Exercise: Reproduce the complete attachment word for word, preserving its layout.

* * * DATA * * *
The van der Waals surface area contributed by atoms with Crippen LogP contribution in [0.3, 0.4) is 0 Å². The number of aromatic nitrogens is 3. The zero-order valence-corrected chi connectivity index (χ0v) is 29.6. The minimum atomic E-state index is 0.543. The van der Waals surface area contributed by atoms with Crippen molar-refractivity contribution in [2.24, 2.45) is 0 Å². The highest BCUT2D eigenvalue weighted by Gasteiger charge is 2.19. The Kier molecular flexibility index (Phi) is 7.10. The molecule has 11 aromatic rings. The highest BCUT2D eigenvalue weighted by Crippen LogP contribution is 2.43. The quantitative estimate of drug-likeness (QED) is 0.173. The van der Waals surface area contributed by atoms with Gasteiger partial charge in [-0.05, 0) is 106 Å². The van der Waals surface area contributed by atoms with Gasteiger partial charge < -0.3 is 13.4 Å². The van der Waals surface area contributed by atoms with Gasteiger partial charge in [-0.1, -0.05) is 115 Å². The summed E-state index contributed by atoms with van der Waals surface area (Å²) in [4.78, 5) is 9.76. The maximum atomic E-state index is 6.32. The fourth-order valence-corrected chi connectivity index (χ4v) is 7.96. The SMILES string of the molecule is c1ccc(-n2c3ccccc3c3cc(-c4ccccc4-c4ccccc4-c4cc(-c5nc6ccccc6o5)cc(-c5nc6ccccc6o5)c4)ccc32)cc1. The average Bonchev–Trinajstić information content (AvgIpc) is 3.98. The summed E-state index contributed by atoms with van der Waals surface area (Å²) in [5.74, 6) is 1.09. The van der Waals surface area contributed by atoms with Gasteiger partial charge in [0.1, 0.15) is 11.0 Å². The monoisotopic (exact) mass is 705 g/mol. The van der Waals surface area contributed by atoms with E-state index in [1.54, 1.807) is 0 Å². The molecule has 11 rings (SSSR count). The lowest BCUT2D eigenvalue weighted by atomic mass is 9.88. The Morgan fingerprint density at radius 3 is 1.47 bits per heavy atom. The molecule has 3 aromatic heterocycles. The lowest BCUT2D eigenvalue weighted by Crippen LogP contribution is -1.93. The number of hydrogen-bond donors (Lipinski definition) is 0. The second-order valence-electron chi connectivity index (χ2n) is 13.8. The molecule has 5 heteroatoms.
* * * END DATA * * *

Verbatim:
The van der Waals surface area contributed by atoms with Crippen LogP contribution in [0.3, 0.4) is 0 Å². The number of aromatic nitrogens is 3. The zero-order valence-corrected chi connectivity index (χ0v) is 29.6. The minimum atomic E-state index is 0.543. The van der Waals surface area contributed by atoms with Crippen molar-refractivity contribution in [2.24, 2.45) is 0 Å². The highest BCUT2D eigenvalue weighted by Gasteiger charge is 2.19. The Kier molecular flexibility index (Phi) is 7.10. The molecule has 11 aromatic rings. The highest BCUT2D eigenvalue weighted by Crippen LogP contribution is 2.43. The quantitative estimate of drug-likeness (QED) is 0.173. The van der Waals surface area contributed by atoms with Gasteiger partial charge in [-0.05, 0) is 106 Å². The van der Waals surface area contributed by atoms with Gasteiger partial charge < -0.3 is 13.4 Å². The van der Waals surface area contributed by atoms with Gasteiger partial charge in [-0.1, -0.05) is 115 Å². The summed E-state index contributed by atoms with van der Waals surface area (Å²) in [4.78, 5) is 9.76. The maximum atomic E-state index is 6.32. The fourth-order valence-corrected chi connectivity index (χ4v) is 7.96. The SMILES string of the molecule is c1ccc(-n2c3ccccc3c3cc(-c4ccccc4-c4ccccc4-c4cc(-c5nc6ccccc6o5)cc(-c5nc6ccccc6o5)c4)ccc32)cc1. The average Bonchev–Trinajstić information content (AvgIpc) is 3.98. The summed E-state index contributed by atoms with van der Waals surface area (Å²) in [5.74, 6) is 1.09. The van der Waals surface area contributed by atoms with Gasteiger partial charge in [0.1, 0.15) is 11.0 Å². The monoisotopic (exact) mass is 705 g/mol. The van der Waals surface area contributed by atoms with E-state index in [1.54, 1.807) is 0 Å². The molecule has 11 rings (SSSR count). The lowest BCUT2D eigenvalue weighted by atomic mass is 9.88. The Morgan fingerprint density at radius 3 is 1.47 bits per heavy atom. The molecule has 3 aromatic heterocycles. The lowest BCUT2D eigenvalue weighted by Crippen LogP contribution is -1.93. The number of hydrogen-bond donors (Lipinski definition) is 0. The second-order valence-electron chi connectivity index (χ2n) is 13.8. The molecule has 5 heteroatoms.